GSI of the spine are mainly caused by suicides, accidents, and assaults. They account for 13-17% of all spinal cord injuries each year (2). The most common site is thoracic spine (66%), followed by lumbar spine (17%) and cervical spine (6%). Approximately 40% of the patients are shot from the back and 19% are shot in the chest. In thoracic vertebrae, the canal/cord ratio is less than that of the lumbar spine and cervical spine, so the bullet is more destructive in the thoracic region than in other spine levels. In most reported cases, the migration is directed caudally. It has been observed that migration typically occurs between T10 and first sacral vertebra, as the relative narrowing of the spinal canal above the level of T10 is considered a primary factor in limiting the migratory distance and direction. It can result in varying degrees of severe and structural neurological deficit including infections, radiculopathy, paralysis, hydrocephalus, and Lhermitte’s sign depending on the site of bullet impact (2). Bullets cause significant damage to the surrounding tissue along the trajectory due to the dispersion of both thermal and kinetic injury. The weapons with a velocity higher than 609.6 m/s are called high-energy bullets, whereas those with a velocity lower than 457.2 m/s are called low-energy bullets. Our case includes an injury due to a low-energy bullet. As in our case, low-energy bullets have different types of wounds. The types of damage include laceration, penetration, crushing/contusion and a temporary cavity for a shorter term. As described in the literature, our patient had a bullet trajectory showing linear extension from the left upper to the lower lobe in the anterior-posterior plane (Figure 1). The bullet passed through the thorax and stopped at the T10 vertebral level (4). As in our case, weapons with low energy in civilian use are much more different than those used in military. Low-energy or civilian GSI almost always causes direct contact or injury due to vertebral fractures that further increase existing damage, while high-energy or military weapons can cause cord injury leading to paralysis with the spread of high energy through the soft tissue and massive necrosis of the cord. In the literature, 49-83% of patients had a complete injury, 12-43% had an incomplete injury and 17-20% had cauda equina injury (5-7).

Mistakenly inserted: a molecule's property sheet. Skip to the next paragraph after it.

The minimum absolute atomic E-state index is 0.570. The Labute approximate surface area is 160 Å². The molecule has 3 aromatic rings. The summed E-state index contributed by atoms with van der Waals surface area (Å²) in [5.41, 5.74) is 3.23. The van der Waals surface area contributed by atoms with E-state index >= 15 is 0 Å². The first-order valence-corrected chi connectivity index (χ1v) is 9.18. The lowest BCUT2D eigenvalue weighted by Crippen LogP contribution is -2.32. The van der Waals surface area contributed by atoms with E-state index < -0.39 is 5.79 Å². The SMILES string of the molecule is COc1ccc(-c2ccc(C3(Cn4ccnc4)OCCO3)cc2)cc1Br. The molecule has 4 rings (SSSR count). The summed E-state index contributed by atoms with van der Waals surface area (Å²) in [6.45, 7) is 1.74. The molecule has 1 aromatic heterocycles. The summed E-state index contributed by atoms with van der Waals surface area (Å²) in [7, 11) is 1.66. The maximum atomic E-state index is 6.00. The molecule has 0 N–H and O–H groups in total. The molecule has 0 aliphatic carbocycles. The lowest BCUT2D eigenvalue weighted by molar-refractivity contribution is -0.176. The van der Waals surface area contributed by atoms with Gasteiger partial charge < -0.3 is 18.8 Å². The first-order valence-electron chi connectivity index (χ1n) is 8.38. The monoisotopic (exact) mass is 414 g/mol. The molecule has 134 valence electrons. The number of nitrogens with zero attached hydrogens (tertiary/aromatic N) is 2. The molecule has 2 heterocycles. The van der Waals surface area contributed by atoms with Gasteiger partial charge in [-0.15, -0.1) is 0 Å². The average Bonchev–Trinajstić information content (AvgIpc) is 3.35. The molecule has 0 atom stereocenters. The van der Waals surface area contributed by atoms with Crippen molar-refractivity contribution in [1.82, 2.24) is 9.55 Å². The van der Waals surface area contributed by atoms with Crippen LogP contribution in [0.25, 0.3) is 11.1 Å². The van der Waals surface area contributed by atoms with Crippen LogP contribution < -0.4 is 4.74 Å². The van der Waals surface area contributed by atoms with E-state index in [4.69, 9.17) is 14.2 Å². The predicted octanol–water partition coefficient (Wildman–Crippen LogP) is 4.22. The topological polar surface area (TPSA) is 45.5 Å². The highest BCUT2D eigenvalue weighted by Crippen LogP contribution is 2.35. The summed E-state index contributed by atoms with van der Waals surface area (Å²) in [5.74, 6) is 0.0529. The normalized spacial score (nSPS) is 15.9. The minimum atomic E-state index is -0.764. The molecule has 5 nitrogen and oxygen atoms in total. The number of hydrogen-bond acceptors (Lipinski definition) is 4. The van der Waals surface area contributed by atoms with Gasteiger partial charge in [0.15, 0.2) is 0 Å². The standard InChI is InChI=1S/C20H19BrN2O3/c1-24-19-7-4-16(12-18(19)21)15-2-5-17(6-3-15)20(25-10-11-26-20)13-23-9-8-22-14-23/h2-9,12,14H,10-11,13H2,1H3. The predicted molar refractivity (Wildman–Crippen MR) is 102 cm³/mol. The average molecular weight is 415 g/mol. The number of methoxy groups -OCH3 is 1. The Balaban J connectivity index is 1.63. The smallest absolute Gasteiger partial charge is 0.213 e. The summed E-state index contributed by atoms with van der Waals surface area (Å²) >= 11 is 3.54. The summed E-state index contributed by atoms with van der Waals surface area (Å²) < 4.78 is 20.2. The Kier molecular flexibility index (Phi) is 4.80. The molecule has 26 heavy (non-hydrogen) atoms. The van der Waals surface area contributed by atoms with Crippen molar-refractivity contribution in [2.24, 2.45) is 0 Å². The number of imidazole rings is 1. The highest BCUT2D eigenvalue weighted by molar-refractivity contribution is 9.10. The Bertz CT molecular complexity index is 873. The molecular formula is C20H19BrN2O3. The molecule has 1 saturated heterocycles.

Intraspinal gunshot wounds and consequential damage are difficult to assess only with symptoms. Further radiological techniques should be employed to better identify the damage. The radiological examination, usually with conventional direct X-ray and non-contrast-enhanced CTs, is often used to locate the bullet and to detect bone fractures or fragments. Although magnetic resonance imaging (MRI) has advantages and is preferred in all spinal examinations, its use is controversial due to the possibility of bullet migration with a strong magnetic attraction, which may cause more soft tissue or neurological damage in GSIs. Todnem et al. (6) used MRI for an intraspinal bullet and showed that the MRI could be safely used in GSIs with bullet from low-speed civil injuries where the bullet was coated with non-ferromagnetic metals such as copper. However, this does not apply to high-speed steel military GSIs. As in our case, ballistic data are often absent in medical settings and, like most; they need to be treated urgently. Therefore, the use of MRI is rare. We used contrast-enhanced thorax CT.